The future of health
In 2012, I shook hands with a man whose words I was reminded of on my birthday.
His handshake was warm, firm, and momentary. He looked me in the eye during that moment through a crowd, and gave me a slight nod.
His face was creased from smiling—genuinely so. And he moved on.
His name is former President Bill Clinton.
The words from his keynote speech during a visit to North Dakota replayed in my ears, hearing how he summarized a three-point alternative of voters’ choices paraphrased below:
Dream big, not small
Learn from yesterday; create tomorrow
Recover from setbacks; renew rural America
Former President Clinton’s words about the importance of health for every individual, locally and globally, echoed in my head over recent years, especially his actions to address the health needs in developing countries that spoke louder than his words.
“Learn from yesterday; create tomorrow” was remembered on my birthday, which was celebrated in joy with my four children, despite a “cloud” of uncertainty about my own health.
This birthday, the “shoe was on the other foot” as they say. The previous week, I’d had surgery for bladder cancer. The “path” report confirmed invasive cancer. Next week, I have three medical appointments, including an oncologist.
As a career health care provider, my professional experience as a child and family therapist was on my mind on my birthday, reflecting on years of working with children and teenagers dealing with pediatric cancer. The challenge then was to deal with one’s own feelings, while focusing on the child’s need, the parents and siblings, and the medical staff.
But this birthday weekend, I was celebrating yesterday’s years of good health, spending present time with my four children, and shaping the future of the next stage of my life with extended family, friends, and professionals to guide me.
In teaching hospitals thirty to fifty years ago, patient care was often scheduled for the needs of staff—waking patients up very early in order to prepare for “doctor rounds” at 8:00 a.m., and so on. Medical plans were often prescribed by specialists, with little input from patients. Staffs were guided by directives and procedures.
The roots of today’s patient-centered care, in my view, originate from small rural hospitals, often without many amenities, yet traditionally providing care by people who know each other well, understand the natural spectrum of birth and death, and respect personal choice regarding care.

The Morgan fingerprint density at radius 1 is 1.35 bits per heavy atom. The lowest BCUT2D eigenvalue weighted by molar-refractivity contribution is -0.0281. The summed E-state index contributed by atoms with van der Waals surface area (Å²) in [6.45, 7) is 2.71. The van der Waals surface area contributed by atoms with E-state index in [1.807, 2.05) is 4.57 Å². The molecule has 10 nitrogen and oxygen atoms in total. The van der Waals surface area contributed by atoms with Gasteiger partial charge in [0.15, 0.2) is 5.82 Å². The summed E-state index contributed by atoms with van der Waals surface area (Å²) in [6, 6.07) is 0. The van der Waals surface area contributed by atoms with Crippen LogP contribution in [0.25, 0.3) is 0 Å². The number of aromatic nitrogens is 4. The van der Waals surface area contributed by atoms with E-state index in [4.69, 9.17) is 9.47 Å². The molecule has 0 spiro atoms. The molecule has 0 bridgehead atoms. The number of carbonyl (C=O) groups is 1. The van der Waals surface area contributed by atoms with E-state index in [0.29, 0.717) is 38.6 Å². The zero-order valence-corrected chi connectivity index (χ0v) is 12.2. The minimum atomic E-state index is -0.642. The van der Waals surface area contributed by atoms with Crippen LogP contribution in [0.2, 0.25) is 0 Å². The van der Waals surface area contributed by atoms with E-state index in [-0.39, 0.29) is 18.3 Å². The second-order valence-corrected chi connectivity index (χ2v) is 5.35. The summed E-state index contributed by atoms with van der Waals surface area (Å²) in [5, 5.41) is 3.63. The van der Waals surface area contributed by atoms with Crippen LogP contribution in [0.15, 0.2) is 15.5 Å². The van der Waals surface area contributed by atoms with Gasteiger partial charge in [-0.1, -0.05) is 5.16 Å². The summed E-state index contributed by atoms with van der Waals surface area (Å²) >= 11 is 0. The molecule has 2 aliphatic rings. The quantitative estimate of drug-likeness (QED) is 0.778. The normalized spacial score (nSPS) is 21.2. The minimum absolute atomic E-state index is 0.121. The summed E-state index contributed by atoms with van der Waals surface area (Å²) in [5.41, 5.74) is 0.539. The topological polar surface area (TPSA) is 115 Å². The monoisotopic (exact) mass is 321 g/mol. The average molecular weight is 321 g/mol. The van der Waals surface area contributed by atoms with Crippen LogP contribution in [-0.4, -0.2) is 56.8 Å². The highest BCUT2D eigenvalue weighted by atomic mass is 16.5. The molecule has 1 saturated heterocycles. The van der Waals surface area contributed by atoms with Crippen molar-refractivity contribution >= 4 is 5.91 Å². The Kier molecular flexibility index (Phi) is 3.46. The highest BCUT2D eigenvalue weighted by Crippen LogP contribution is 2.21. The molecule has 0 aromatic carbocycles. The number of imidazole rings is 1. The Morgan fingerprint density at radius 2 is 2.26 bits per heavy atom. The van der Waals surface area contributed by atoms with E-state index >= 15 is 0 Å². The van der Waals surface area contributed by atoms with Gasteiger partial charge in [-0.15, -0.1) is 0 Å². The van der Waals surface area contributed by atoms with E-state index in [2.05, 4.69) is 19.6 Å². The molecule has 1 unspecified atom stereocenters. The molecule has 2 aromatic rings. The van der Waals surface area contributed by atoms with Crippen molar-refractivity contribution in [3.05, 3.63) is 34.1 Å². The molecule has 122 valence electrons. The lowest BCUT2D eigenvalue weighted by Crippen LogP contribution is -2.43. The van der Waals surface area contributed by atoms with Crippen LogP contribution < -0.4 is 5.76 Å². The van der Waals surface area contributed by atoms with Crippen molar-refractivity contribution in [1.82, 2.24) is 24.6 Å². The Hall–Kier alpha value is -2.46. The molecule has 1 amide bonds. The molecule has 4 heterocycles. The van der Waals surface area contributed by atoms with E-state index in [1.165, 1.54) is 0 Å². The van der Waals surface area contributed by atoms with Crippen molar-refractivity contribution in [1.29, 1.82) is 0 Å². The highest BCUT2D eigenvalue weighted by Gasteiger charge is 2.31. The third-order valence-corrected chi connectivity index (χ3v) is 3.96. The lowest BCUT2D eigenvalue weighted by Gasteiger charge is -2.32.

My father, as a Lutheran Pastor, was one of the early founders of a rural hospital in a Norwegian-American community, who lived into his hundredth year and died in that same hospital. Now named Heart of America Medical Center, the hospital is located in a town of 3,000 residents and provides care for a wide rural area.
My dad often preached in Norwegian in two of his four congregations and ministered to pioneer hospitalized patients in Norwegian. Serving the broad community for 45 years, he received the optimum of health care, as did others. I’m counting on having his genes, but realizing that diet, exercise, environmental influences, and stress have influence.
My hospital experience last week at Cottage Hospital in Santa Barbara was, I believe, the future of health care in present time. It’s today’s optimum patient-centered health care. Hospital amenities are stylish rooms with art and design and windows facing an atrium of plants and flowers where staff and visitors interact during breaks and lunch. Each room has accommodations for a family member. This environment of wellness was made possible by namesake philanthropists who invested in an ultimate design of health care.
Nursing staff care for only a few patients, spending a lot of time getting to know them and their families. The doctor visited once a day, often later in the day when the patient was well rested, and listened as much as he talked—like a thoughtful, empathetic conversation.
The key element from the experience was a sense of “health,” as opposed to illness. In this positive context, staff provided optimum care, with the patient and family as participating members of health planning.
President Clinton’s words—dream big, create one’s tomorrow, and recover from setbacks—seemed reflected in my hospital experience.
So, on my birthday, I celebrated my milestone in time, and reflected on being a part of present time in shaping my future as a recovering healthy person.
Gathering from what I’ve learned over the years, it seems to me that birthdays should supersede New Year’s Eve as a time for personal resolution, as a marker of time for new beginnings, and a time for celebration with those you care about and those who care about you.
This article originally appeared in the March 13, 2015, issue of the Norwegian American Weekly.